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        Sex Ratios Provide Evidence for Monozygotic Twinning in the Ring-Tailed Lemur, Lemur catta
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        Sex Ratios Provide Evidence for Monozygotic Twinning in the Ring-Tailed Lemur, Lemur catta
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        Sex Ratios Provide Evidence for Monozygotic Twinning in the Ring-Tailed Lemur, Lemur catta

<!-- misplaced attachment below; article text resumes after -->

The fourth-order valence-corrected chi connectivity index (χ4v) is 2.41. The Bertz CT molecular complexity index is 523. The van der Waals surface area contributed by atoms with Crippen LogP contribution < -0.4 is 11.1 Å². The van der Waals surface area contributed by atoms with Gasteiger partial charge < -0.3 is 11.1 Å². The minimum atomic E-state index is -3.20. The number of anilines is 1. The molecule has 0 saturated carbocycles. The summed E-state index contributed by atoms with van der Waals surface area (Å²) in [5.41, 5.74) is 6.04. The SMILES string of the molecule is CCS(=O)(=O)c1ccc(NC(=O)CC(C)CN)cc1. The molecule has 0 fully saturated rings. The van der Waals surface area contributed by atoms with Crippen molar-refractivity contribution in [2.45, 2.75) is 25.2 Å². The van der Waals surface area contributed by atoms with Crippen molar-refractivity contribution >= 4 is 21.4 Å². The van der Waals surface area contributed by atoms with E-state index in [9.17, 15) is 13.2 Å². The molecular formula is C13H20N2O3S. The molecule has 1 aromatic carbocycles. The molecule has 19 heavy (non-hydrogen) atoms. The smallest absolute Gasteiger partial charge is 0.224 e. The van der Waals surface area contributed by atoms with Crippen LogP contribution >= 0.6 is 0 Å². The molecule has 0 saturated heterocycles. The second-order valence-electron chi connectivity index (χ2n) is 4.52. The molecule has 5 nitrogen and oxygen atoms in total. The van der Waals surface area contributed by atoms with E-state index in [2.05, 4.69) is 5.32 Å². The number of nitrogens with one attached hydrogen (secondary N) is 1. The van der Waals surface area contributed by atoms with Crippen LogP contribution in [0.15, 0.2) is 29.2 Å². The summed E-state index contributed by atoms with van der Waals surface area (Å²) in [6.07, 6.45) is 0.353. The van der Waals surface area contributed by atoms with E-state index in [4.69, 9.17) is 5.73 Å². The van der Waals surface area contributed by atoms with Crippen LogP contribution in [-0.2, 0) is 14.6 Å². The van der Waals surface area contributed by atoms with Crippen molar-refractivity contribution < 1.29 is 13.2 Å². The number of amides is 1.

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Monozygotic (MZ) twinning is generally considered to be rare in species other than human. We inspected sex ratios in European zoo-bred ring-tailed lemurs (Lemur catta), revealing a significant excess of same-sex twins. Of 94 pairs, 60 (64%) were either both males or both females (p = .004). Application of the Weinberg differential rule argues that 27% of all twins in this species are MZ pairs. In this protected species, where twinning is commonplace (~50% of newborns are twins), the probable existence of frequent MZ twinning has ramifications for breeding programs aimed to maximize genetic diversity, and suggests that twin studies in a species other than human could have potential as a medical research tool.